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Lily has hit a bump; on the cusp of entering the big post-university world, she finds herself pregnant and adrift. From the abortion clinic’s waiting room, she contemplates her journey into womanhood.

Returning home with vague ideas of becoming a writer, Lily is pleased to hook up with Laura – her best friend from school – and hit the town to revisit their old haunts. But Laura has moved on, and has new friend Maxine in tow. Three’s a crowd and Lily is left alone in the club, drinking too much. Soon there is a hook-up of a different kind, and there are consequences to be faced.

Bump is at its best when demonstrating the physical sensations of being a young woman; solo performer Rosa Torr brings a visceral quality to Lily's embarrassment at bleeding in front of her boyfriend after losing her virginity, of being violently ill in early pregnancy, or when she studies her body for changes after finding out that she's expecting. Torr also nicely delineates the different characters she plays. The bitchy Maxine is a favourite.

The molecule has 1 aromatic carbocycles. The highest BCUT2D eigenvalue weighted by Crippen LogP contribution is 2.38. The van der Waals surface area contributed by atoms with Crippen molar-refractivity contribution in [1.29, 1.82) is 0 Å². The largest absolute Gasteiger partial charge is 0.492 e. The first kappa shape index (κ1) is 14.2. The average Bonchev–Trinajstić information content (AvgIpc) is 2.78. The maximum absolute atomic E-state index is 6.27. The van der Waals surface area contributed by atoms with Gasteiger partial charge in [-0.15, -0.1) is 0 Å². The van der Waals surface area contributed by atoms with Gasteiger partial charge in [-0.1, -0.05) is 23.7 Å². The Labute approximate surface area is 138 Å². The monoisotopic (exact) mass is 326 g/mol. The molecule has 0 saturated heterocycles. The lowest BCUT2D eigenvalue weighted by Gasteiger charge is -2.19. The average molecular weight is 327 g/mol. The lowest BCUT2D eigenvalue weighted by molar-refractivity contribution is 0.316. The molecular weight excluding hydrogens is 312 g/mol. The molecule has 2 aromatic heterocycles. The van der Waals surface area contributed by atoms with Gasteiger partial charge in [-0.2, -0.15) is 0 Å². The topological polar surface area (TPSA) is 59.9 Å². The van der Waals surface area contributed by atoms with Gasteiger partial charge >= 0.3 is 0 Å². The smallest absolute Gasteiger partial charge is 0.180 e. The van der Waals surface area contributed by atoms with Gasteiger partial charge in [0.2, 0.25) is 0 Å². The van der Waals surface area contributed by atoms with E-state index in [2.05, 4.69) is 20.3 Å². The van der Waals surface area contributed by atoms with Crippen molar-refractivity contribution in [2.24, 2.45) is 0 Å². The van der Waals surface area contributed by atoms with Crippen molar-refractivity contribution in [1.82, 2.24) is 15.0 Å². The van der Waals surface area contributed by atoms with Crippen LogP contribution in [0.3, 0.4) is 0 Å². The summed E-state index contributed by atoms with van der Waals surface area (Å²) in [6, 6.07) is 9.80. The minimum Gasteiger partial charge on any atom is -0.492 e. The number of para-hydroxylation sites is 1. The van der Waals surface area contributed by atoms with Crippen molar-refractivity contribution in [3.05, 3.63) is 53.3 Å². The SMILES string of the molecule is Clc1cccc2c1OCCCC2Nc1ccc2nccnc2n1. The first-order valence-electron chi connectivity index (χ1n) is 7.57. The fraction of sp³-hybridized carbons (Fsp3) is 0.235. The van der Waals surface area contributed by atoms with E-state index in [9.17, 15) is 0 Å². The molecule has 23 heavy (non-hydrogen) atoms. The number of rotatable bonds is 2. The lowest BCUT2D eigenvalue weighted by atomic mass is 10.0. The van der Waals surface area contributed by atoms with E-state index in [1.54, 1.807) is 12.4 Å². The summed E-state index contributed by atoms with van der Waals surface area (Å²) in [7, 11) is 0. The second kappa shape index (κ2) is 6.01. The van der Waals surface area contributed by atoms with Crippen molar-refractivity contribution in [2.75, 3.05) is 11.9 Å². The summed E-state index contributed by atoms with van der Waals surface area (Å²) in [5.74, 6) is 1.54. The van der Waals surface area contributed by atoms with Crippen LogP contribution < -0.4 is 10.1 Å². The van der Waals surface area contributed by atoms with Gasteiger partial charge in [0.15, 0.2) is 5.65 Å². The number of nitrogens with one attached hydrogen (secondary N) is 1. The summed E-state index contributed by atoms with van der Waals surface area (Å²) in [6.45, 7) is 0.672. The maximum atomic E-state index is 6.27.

However, there are aspects of Lily’s character that don’t quite ring true. With her friends, Lily is loud, opinionated and independent, while being rude and abusing those she doesn't like. Her language is crude and inventive, and her asides witty, though her dialogue is occasionally clichéd. Yet despite her apparent independence, she still seems to feel obliged to accompany her parents to church.

At church, the character of a creepy Catholic priest is introduced, but is taken nowhere. Her mother is non-communicative and unsympathetic – and while there is a moving moment when she claims she's too busy to bring Lily to the clinic (but still expects Lily to go with her to Mass), again it passes very quickly without delving into the relationship. It is an opportunity missed; the intersection between Catholicism, devout parents and abortion is, forgive the pun, fertile ground.

By estranging Lily from her friends and family, the script focuses on her isolation, but has the effect of limiting discussion on the choice she makes. She does come across an unpleasantly confrontational pro-life video on google, and is blandly and politely questioned at the clinic; but there are many more complex questions and emotions that could be brought out through conversations with a friend, or even a sympathetic medic.

The advance of feminist and pro-feminist theatre has been a welcome feature of this Fringe – and while Bump is a worthy addition, it needs to do more to stand out from the crowd. A penchant for swearing and drinking has become an overused signature for an independently-minded young woman, and a more nuanced approach to the subject of abortion would also pay emotional dividends.